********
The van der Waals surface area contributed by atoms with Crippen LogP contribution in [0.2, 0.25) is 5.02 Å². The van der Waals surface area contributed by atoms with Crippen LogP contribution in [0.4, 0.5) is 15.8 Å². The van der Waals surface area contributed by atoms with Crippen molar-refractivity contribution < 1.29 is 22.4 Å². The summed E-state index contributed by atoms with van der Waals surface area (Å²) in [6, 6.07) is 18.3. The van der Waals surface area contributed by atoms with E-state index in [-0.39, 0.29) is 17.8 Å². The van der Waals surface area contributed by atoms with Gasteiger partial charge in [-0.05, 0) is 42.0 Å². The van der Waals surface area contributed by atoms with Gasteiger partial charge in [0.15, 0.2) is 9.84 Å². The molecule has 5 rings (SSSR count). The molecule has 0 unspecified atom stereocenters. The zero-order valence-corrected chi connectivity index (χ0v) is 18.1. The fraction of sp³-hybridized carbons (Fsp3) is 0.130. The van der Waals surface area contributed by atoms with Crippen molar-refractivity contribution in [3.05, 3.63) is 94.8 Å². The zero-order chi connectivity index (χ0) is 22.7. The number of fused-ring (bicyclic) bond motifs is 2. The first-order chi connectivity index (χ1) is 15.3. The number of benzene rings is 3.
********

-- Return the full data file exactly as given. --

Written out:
The van der Waals surface area contributed by atoms with Crippen LogP contribution in [0.2, 0.25) is 5.02 Å². The van der Waals surface area contributed by atoms with Crippen LogP contribution in [0.4, 0.5) is 15.8 Å². The van der Waals surface area contributed by atoms with Crippen molar-refractivity contribution < 1.29 is 22.4 Å². The summed E-state index contributed by atoms with van der Waals surface area (Å²) in [6, 6.07) is 18.3. The van der Waals surface area contributed by atoms with E-state index in [-0.39, 0.29) is 17.8 Å². The van der Waals surface area contributed by atoms with Gasteiger partial charge in [-0.05, 0) is 42.0 Å². The van der Waals surface area contributed by atoms with Gasteiger partial charge in [0.15, 0.2) is 9.84 Å². The molecule has 5 rings (SSSR count). The molecule has 0 unspecified atom stereocenters. The zero-order valence-corrected chi connectivity index (χ0v) is 18.1. The fraction of sp³-hybridized carbons (Fsp3) is 0.130. The van der Waals surface area contributed by atoms with Crippen molar-refractivity contribution in [3.05, 3.63) is 94.8 Å². The zero-order chi connectivity index (χ0) is 22.7. The number of fused-ring (bicyclic) bond motifs is 2. The first-order chi connectivity index (χ1) is 15.3. The number of benzene rings is 3.